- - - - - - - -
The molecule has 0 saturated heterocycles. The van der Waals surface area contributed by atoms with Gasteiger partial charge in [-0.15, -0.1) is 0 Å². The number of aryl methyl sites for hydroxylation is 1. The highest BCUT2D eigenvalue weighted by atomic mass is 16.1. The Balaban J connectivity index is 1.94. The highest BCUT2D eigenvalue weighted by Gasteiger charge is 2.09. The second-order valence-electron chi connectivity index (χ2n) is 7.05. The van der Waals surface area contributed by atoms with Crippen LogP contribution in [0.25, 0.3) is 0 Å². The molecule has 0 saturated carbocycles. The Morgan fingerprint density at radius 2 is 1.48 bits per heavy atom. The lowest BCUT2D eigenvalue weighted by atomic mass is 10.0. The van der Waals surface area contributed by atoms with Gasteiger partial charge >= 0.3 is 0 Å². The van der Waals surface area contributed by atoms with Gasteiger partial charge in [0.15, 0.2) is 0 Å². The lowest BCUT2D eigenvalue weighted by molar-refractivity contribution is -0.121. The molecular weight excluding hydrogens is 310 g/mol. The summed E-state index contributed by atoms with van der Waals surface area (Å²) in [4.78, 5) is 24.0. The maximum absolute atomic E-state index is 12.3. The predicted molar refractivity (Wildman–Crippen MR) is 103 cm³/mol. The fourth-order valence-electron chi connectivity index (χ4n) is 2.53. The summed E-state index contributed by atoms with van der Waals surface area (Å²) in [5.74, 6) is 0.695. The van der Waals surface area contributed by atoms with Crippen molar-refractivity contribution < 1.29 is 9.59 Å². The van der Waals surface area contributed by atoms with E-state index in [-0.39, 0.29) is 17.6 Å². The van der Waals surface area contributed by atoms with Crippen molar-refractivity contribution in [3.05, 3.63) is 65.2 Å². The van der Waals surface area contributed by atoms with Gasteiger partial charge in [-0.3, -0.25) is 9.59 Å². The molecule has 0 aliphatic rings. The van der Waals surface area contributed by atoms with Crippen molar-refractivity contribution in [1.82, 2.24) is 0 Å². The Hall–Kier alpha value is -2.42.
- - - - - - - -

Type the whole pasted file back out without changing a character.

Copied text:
The molecule has 0 saturated heterocycles. The van der Waals surface area contributed by atoms with Gasteiger partial charge in [-0.15, -0.1) is 0 Å². The number of aryl methyl sites for hydroxylation is 1. The highest BCUT2D eigenvalue weighted by atomic mass is 16.1. The Balaban J connectivity index is 1.94. The highest BCUT2D eigenvalue weighted by Gasteiger charge is 2.09. The second-order valence-electron chi connectivity index (χ2n) is 7.05. The van der Waals surface area contributed by atoms with Crippen LogP contribution in [0.25, 0.3) is 0 Å². The molecule has 0 saturated carbocycles. The Morgan fingerprint density at radius 2 is 1.48 bits per heavy atom. The lowest BCUT2D eigenvalue weighted by atomic mass is 10.0. The van der Waals surface area contributed by atoms with Gasteiger partial charge >= 0.3 is 0 Å². The van der Waals surface area contributed by atoms with Gasteiger partial charge in [0.15, 0.2) is 0 Å². The lowest BCUT2D eigenvalue weighted by molar-refractivity contribution is -0.121. The molecular weight excluding hydrogens is 310 g/mol. The summed E-state index contributed by atoms with van der Waals surface area (Å²) in [4.78, 5) is 24.0. The maximum absolute atomic E-state index is 12.3. The predicted molar refractivity (Wildman–Crippen MR) is 103 cm³/mol. The fourth-order valence-electron chi connectivity index (χ4n) is 2.53. The summed E-state index contributed by atoms with van der Waals surface area (Å²) in [5.74, 6) is 0.695. The van der Waals surface area contributed by atoms with Crippen molar-refractivity contribution < 1.29 is 9.59 Å². The van der Waals surface area contributed by atoms with E-state index in [-0.39, 0.29) is 17.6 Å². The van der Waals surface area contributed by atoms with Crippen molar-refractivity contribution in [3.05, 3.63) is 65.2 Å². The van der Waals surface area contributed by atoms with Gasteiger partial charge in [-0.3, -0.25) is 9.59 Å². The molecule has 0 aliphatic rings. The van der Waals surface area contributed by atoms with Crippen molar-refractivity contribution in [1.82, 2.24) is 0 Å². The Hall–Kier alpha value is -2.42.